The town of Sauraha is regarded as the Eastern gateway to Nepal’s Chitwan National Park. Sitting on the shores of the Rapti River, the village welcomes thousands of tourists annually, many of whom hope to catch a glimpse of the National Park’s wildlife. However, a visitor to Sauraha need not venture out of the town at all in order to encounter one of area’s star attractions, because Sauraha is home to approximately 65 domestic elephants and 50 government/INGO project owned domestic elephants.
The elephant has always been an important Religious symbol for many across the nation and Sauraha’s domestic population are still used in ceremonies and celebrations today. The creatures were also once paramount in warfare, offered as gifts between dynasty rulers and used in big game hunting throughout Nepal. Today, the elephants are still used for a variety of tasks.
As well as touring visitors through the dense Chitwan Jungle and sharing a ‘bath’ with tourists they are also used in the conversation of the vital natural habitat within Chitwan National Park. Biologists and conservationists using an elephant as transportation are able to continue their work without disturbing the endangered species they wish to research. The domestic giants are also used to clear areas of the jungle, causing much less disturbance and damage than a motorised vehicle would.
The majority of the elephants living in Sauraha are privately owned by faceless individuals, with the task of caring for each animal given to individuals living in the town. Those that care for the elephant, known as Mahouts, are paid a monthly salary in keeping with the average income for work in the tourism industry in Nepal. The elephant industry in Sauraha therefore provides a much needed life line to the Mahouts and their families. To be a Mahout is a dangerous profession though and stories of them being killed by a suddenly aggressive elephant are not unusual, with a death occurring on average once every 2 years.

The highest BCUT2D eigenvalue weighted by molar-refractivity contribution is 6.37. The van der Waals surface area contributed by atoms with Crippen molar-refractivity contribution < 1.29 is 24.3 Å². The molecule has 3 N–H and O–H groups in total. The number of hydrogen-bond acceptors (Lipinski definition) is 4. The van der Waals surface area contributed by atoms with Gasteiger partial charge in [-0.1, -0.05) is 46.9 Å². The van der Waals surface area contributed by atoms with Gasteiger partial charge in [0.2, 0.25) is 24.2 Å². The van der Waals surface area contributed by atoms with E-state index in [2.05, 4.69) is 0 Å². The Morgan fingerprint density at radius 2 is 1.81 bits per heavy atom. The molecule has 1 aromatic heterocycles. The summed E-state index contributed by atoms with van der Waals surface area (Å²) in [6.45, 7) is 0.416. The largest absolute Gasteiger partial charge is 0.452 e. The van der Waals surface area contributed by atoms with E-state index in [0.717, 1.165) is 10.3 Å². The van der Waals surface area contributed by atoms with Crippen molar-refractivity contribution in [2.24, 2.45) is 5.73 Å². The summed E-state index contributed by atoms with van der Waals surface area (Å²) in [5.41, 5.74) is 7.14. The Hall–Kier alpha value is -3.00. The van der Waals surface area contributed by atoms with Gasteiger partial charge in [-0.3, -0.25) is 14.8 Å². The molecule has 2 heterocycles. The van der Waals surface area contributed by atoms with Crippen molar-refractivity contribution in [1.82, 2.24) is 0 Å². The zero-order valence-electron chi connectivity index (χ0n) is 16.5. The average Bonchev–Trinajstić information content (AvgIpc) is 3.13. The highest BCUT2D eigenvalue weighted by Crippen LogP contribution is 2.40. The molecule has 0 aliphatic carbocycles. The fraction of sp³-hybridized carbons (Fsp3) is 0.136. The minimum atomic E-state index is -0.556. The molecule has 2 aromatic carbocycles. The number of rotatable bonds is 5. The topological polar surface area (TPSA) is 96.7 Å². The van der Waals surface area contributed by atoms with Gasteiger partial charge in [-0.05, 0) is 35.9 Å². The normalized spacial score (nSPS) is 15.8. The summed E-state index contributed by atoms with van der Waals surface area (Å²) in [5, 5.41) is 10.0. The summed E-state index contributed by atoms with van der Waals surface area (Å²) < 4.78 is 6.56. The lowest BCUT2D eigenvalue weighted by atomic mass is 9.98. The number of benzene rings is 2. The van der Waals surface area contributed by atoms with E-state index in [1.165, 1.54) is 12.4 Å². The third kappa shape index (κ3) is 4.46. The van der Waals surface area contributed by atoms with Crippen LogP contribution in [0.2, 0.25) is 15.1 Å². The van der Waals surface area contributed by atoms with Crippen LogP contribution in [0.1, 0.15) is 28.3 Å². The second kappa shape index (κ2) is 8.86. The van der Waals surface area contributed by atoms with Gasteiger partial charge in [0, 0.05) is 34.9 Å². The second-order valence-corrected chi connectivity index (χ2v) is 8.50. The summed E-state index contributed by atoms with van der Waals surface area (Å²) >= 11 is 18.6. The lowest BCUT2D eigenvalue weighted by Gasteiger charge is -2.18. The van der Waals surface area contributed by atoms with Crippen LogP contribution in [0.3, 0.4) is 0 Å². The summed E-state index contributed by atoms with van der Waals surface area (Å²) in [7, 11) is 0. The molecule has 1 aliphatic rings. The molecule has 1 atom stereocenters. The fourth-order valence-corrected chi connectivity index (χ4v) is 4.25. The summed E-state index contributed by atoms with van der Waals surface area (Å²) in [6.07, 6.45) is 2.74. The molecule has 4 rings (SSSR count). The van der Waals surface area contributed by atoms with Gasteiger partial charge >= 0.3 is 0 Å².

The industry is rife with controversy with many animal rights activists believing that domesticating wild animals is unjust and the training methods to do so cruel. Other’s believe that the positives of using an elephant for tasks such as conservation and maintenance outweighs the negatives. The topic is complex and the following images are but a glimpse into this controversial industry.An elephant and her Mahout bathe in the Rapti River. Araj and Elisa with their family; His wife Atikunisa and their two children, 15 month old Muska and 3 year old Asad. Despite spending a decade working as a Mahout, Araj is adamant that he doesn’t want Asad following in his footsteps. Asad will be the first in the family to attend school, beginning later this year and his father has high hopes for his future. ‘My name is Mohon and this is Gulap Kali. She is 50 years old. She had a calf but it died when it was young. I have been a Mahout for 15 years, my father before me was a rider and my son is now a rider too.’ The profession of Mahout being passed down through generations is not unusual in Sauraha, having grown up alongside elephants the transition to Mahout is natural for many. At around 11am every morning Mahouts bring their elephants to the shores of the Rapti River to bathe, giving tourists the opportunity to experience an ‘elephant bath’. Prompted by their Mahout commanding them to chhop, meaning ‘spray water’ the elephants shower the tourists sat on their back with their trunks. The cost of this experience varies, but a foreign tourist can expect to pay around 500 Nepali rupee for the privilege ($4.50). Mohon cleans Gulap Kali’s trunk in the Rapti River before retiring to the shore, leaving Gulap to explore the river freely. When called, Gulap immediately returns to her Mahout. A juvenile elephant, between the age of two and four, goes through intense training in order to prepare it for a working life. Animal welfare group PETA describe the main tools of training to be ‘intimidation, pain and harsh desensitization’. As part of the taming process, elephants are exposed to loud noises, fire and beatings. This is said to prepare them for exposure to forest fires, crowds of people and being ridden. Mr Narendra Babu Man Pradhan (Chief Warden of Chitwan National Park in 2011) stated that ‘Elephants are the back bones of the overall operation the National Park Management. They are a crucial element of conservation, research and tourism’ he went on to state that ‘We have to make a choice between conservation and elephant welfare, and here it is of course conservation for us… Besides, the elephants are taken good care of. Welfare activists should understand this.’ Forty-five year old Billo Rani carries four tourists and her Mahout through the dense vegetation of Chitwan National Park. Billo, like the majority of elephants in Sauraha, is an Indian elephant brought from Asad. At sixty she will be ready for retirement. The area has come under criticism however for the lack of available retirement parks which activists claim leads many elephants continuing to work beyond their sixty years. When there are no tourists are awaiting an elephant bath, the Mahout bathes his elephant himself, vigorously rubbing her thick skin with a rock from the river. The time set aside during the day for bathing is considered to be rest and relaxation time for an elephant after a mornings work and many Mahouts take their elephants across the river and away from tourists during this time. Every Mahout is a member of one agency which divides the work evenly between the elephants. Whilst some are called on for tourism duties, others will be required to assist in conversation based research for example. This practice ensures fair work for Mahouts and fair prices for visitors. Mahouts are able to generate extra unofficial income however, by informally inviting tourists to feeding time at home with the hope of a tip. Mahouts use their feet to guide the elephant, putting pressure behind their ears to signal direction. In other Asian countries well known for their captive elephants, such as India and Thailand, the elephant’s ear is pierced and a metal pole used to tug ears to signal direction. This practice is no longer widely used in Sauraha. Tourist alight from their elephant following an hour and a half’s safari around Chitwan Nation Park. Elephant safaris are popular among the nearly 180,000 annual visitors to the park but is one of the most controversial aspects of captive elephants. ‘I am Sohan and this is Pinky Kali, she is 20 years old. I have been a Mahout for 19 years with different elephants.’ Elisa and her Mahout, Araj. Araj has been an elephant rider for ten years and earns a salary of 8,000 Nepali rupee a month (approximately $75). Though this is an average income for those working within the tourism industry in Nepal, it is below that of the nation average. Araj wakes at 4.30am every morning to tend to Elisa, preparing her daily feed of 80kg, mucking out her modest pen and preparing her for a days work ferrying tourists around the jungle of Chitwan National Park. Owning an elephant was once a show of wealth in Nepal but these days Mahouts do not hold the same status as they once did. Organisations AnimalNepal and Elephant Aid International state that ‘Nowadays mahouts lack status in society, do not receive formal training and their working conditions are compromised. All these factors have an adverse impact on their relation with the elephants.’ The elephant industry in Sauraha is a vital attraction for visitors and as a result, not only supports Mahouts and their families, but hotel, restaurant and shop owners in the town. Elephant and Mahout make their way down on of Sauraha’s main streets towards the elephant safari starting point at 6am.